Arctic sea ice shrank to its lowest level in 38 years last month, setting a record low for the month of May and setting up conditions for what could become the smallest Arctic ice extent in history, according to National Snow and Ice Data Center data released Tuesday.
“We didn’t just break the old May record, we’re way below the previous one,” NSIDC Director Mark Serreze said.
Compared to normal conditions, the Arctic ice cap was missing a Texas-sized slab of ice in May. It spread across 4.63 million square miles of the Arctic Ocean, Hudson Bay, and adjacent areas of the North Atlantic — an area 224,000 square miles smaller than the previous low record for the month set in 2004. May’s record low follows four previous monthly record lows set in January, February, and April.
Temperatures averaged about 3 degrees C (5 degrees F) above normal across the Arctic Ocean this spring. The warmth made daily sea-ice extents average about 232,000 square miles smaller than during any May in the 38 years scientists have been gathering data using satellites.
The Arctic, which saw unusually warm temperatures near-freezing during a severe storm in December, is warming twice as fast as the rest of the globe as the climate changes. This year’s extreme El Niño may also have helped crank up the heat.
Sea ice this year is melting at a pace two to four weeks faster than normal as pulses of warm air have been streaming into the Arctic from eastern Siberia and northern Europe, and sea ice has retreated early from the Beaufort Sea.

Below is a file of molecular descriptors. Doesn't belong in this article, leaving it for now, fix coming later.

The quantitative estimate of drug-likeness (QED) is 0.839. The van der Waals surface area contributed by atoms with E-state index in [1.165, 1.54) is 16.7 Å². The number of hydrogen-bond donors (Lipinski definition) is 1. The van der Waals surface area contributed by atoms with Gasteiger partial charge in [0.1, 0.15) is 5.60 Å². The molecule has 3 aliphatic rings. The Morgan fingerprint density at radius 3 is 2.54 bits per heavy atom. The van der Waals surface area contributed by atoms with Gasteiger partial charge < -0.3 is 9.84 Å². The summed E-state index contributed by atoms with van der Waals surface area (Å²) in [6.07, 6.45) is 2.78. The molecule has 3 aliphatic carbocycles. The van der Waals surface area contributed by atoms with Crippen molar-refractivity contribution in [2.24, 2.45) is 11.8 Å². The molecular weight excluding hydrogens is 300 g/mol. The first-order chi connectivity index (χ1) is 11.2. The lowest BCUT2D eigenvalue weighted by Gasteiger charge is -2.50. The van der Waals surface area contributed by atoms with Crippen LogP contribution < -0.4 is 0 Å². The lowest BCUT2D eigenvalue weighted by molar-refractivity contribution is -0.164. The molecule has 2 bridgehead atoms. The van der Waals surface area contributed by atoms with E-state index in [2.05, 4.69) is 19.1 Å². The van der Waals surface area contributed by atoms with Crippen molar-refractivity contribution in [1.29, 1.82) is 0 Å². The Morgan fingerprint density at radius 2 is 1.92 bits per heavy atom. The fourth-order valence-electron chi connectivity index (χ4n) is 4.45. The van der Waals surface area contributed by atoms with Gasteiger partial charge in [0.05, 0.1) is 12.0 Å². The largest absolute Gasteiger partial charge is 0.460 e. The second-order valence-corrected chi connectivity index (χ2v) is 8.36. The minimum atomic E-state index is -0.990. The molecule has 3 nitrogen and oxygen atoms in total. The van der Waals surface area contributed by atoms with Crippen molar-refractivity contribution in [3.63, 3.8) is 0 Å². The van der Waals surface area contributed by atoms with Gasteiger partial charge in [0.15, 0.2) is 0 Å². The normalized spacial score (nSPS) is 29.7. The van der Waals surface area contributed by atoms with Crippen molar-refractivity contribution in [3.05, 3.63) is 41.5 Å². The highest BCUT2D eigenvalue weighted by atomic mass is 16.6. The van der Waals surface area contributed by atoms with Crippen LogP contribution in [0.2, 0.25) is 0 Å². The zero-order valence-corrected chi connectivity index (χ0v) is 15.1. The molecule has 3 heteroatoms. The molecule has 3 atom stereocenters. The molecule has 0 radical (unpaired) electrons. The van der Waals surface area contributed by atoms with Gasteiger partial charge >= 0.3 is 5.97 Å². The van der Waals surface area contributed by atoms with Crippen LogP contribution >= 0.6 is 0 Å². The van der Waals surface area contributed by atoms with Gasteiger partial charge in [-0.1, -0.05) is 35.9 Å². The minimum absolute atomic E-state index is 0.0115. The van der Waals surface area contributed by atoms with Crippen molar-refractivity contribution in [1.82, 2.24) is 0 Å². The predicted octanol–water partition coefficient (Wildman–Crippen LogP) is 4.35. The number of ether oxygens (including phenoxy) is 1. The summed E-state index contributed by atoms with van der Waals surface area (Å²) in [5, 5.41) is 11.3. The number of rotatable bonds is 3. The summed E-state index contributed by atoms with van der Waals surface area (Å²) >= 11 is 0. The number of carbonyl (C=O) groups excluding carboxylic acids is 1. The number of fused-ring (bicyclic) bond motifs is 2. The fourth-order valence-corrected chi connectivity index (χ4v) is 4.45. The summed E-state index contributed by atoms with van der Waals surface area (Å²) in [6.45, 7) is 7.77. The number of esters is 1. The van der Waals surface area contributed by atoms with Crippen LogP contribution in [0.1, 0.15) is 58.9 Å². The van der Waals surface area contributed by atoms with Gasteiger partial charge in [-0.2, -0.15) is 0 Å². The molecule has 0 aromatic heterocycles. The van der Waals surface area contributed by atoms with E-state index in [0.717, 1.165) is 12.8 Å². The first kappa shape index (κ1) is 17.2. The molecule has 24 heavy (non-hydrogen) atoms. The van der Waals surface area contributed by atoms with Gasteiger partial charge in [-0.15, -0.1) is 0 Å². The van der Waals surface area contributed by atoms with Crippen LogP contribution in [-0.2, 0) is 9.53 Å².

Barrow, Alaska, on the Beaufort Sea, recorded its earliest snowmelt in 78 years last month. Normally, snow begins to retreat in late June or July, but the snow began to melt May 13 — 10 days sooner than the previous record set in 2002.
“The El Niño certainly had something to do with this,” Serreze said. “It can have impacts on weather conditions very far away from the tropical Pacific.”
These warm conditions at the beginning of the summer melting season have set up the Arctic sea ice to shrink below its all-time record lowest extent set in 2012, he said.
The extent to which the ice cap will melt this summer is entirely dependent on summer weather patterns that scientists have no way to predict more than 10 days in advance, he said.
“If we had a summer that is kind of cool and stormy, that will lead to less melt through the summer,” Serreze said. “That could keep you from reaching a new record.”
“Will we end up with very low sea-ice extent this September? I think pretty much absolutely,” he said.